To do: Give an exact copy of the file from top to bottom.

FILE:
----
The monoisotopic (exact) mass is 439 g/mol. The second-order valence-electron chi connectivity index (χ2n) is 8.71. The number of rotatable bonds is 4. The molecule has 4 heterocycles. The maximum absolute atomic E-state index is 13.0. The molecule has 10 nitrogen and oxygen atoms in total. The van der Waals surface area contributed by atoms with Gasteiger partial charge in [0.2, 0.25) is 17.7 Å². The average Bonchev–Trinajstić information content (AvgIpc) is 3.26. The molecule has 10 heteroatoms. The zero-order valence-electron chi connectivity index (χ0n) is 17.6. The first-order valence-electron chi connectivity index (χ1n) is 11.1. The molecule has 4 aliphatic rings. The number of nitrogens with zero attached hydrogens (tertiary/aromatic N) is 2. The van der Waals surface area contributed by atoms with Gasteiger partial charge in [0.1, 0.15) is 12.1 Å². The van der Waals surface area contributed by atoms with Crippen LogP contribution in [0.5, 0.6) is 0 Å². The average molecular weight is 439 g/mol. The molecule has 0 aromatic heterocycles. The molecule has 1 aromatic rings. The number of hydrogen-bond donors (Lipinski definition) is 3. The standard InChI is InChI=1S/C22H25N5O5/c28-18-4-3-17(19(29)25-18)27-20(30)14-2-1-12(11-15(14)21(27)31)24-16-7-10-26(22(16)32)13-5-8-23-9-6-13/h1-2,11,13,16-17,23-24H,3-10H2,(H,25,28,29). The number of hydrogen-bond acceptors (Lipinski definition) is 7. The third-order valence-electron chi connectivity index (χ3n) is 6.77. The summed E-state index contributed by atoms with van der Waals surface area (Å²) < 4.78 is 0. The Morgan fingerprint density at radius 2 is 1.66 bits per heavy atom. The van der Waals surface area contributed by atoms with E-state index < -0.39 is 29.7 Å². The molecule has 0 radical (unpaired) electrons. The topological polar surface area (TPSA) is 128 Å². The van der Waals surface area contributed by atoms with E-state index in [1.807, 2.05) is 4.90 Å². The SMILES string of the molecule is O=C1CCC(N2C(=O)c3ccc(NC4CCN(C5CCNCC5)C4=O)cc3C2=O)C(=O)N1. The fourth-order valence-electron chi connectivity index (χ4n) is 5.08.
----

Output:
The monoisotopic (exact) mass is 439 g/mol. The second-order valence-electron chi connectivity index (χ2n) is 8.71. The number of rotatable bonds is 4. The molecule has 4 heterocycles. The maximum absolute atomic E-state index is 13.0. The molecule has 10 nitrogen and oxygen atoms in total. The van der Waals surface area contributed by atoms with Gasteiger partial charge in [0.2, 0.25) is 17.7 Å². The average Bonchev–Trinajstić information content (AvgIpc) is 3.26. The molecule has 10 heteroatoms. The zero-order valence-electron chi connectivity index (χ0n) is 17.6. The first-order valence-electron chi connectivity index (χ1n) is 11.1. The molecule has 4 aliphatic rings. The number of nitrogens with zero attached hydrogens (tertiary/aromatic N) is 2. The van der Waals surface area contributed by atoms with Gasteiger partial charge in [0.1, 0.15) is 12.1 Å². The van der Waals surface area contributed by atoms with Crippen LogP contribution in [0.5, 0.6) is 0 Å². The average molecular weight is 439 g/mol. The molecule has 0 aromatic heterocycles. The molecule has 1 aromatic rings. The number of hydrogen-bond donors (Lipinski definition) is 3. The standard InChI is InChI=1S/C22H25N5O5/c28-18-4-3-17(19(29)25-18)27-20(30)14-2-1-12(11-15(14)21(27)31)24-16-7-10-26(22(16)32)13-5-8-23-9-6-13/h1-2,11,13,16-17,23-24H,3-10H2,(H,25,28,29). The number of hydrogen-bond acceptors (Lipinski definition) is 7. The third-order valence-electron chi connectivity index (χ3n) is 6.77. The summed E-state index contributed by atoms with van der Waals surface area (Å²) < 4.78 is 0. The Morgan fingerprint density at radius 2 is 1.66 bits per heavy atom. The van der Waals surface area contributed by atoms with E-state index < -0.39 is 29.7 Å². The molecule has 0 radical (unpaired) electrons. The topological polar surface area (TPSA) is 128 Å². The van der Waals surface area contributed by atoms with E-state index in [1.807, 2.05) is 4.90 Å². The SMILES string of the molecule is O=C1CCC(N2C(=O)c3ccc(NC4CCN(C5CCNCC5)C4=O)cc3C2=O)C(=O)N1. The fourth-order valence-electron chi connectivity index (χ4n) is 5.08.